Slovenian or Slovene is a South Slavic language spoken by about 2.5 million people mainly in Slovenia, and also in Italy, Austria, Hungary, and Croatia. Slovenian is closely related to Croatian and Serbian, particularly to the Kajkavian and Čakavian dialects, and is in fact more or less mutually intelligible with Kajkavian Croatian dialects.

Like all Slavic languages, Slovene traces its roots to the same proto-Slavic group of languages that produced Old Church Slavonic. The earliest known examples of a distinct, written Slovene dialect are from the Freising Manuscripts. The consensus estimate of their date of origin is between 972 and 1093. These religious writings are among the oldest surviving manuscripts in any Slavic language.

During most of the middle Ages, Slovene was a vernacular language of the peasantry, although it was also spoken in most of the towns on Slovene territory, together with German or Italian. Although during this time, German emerged as the spoken language of the nobility, Slovene had some role in the courtly life of the Carinthian, Carniolan and Styrian nobility, as well. From the high middle Ages up to the dissolution of the Austro-Hungarian Empire in 1918, in the territory of present-day Slovenia, German was the language of the elite, and Slovene was the language of the common people. During this period, German had a strong influence on Slovene, and a lot of Germanisms are preserved in contemporary colloquial Slovene.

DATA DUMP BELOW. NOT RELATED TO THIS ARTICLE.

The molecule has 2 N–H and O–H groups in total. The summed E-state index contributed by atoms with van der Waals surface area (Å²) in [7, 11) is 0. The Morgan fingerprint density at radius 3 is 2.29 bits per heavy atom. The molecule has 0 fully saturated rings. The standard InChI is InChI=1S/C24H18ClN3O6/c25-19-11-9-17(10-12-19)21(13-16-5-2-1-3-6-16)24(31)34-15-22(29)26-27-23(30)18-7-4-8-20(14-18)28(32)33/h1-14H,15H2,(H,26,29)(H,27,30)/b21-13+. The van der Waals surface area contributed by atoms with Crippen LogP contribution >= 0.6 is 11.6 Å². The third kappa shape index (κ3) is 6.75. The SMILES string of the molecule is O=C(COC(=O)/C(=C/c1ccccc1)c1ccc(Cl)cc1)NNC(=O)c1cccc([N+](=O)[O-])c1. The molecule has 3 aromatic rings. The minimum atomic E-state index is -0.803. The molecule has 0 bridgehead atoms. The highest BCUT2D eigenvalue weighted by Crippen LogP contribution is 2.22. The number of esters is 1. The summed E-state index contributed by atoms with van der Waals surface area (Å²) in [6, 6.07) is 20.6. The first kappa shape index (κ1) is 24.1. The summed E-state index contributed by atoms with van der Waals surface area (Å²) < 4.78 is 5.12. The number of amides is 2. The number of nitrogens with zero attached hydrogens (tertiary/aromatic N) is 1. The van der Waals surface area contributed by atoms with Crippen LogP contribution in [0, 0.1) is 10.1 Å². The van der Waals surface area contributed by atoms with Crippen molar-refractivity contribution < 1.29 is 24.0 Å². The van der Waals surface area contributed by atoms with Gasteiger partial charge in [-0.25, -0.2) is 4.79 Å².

There is a standardized variety Slovenian used in speech and writing which developed from central dialects from the 18th century, and there are also distinct regional varieties some of which differ from the standard language considerably in phonology, vocabulary and grammar. In recent years use of the regional varieties has declined and while they retain their distinct pronunciation, other aspects have become increasingly like the standard language. Slovenian dialects spoken in the Italian province of Udine have not been influenced by standard Slovenian and can be difficult for other Slovenian speakers to understand.


ProMosaik Trans offers translations from and into Slovenian in the following fields:


  • Law and Contract Law
  • Patents
  • Marketing and Advertising
  • Technology
  • Science
  • Literature
  • Cultural Sciences


Slovenian Proverb: “Dober pocitek je pol dela.” – Well begun, is half done.

Meaning: Starting properly ensures the speedy completion of a process.


ProMosaik Trans Istanbul offers the following language combinations from and into Slovenian:


English – Slovenian


German – Slovenian


French – Slovenian


Spanish – Slovenian


Italian – Slovenian




ProMosaik Trans also offers editing, interpreting, proofreading, and transcription services in Slovenian.

With ProMosaik interlanguage you can also study Slovenian with us online!


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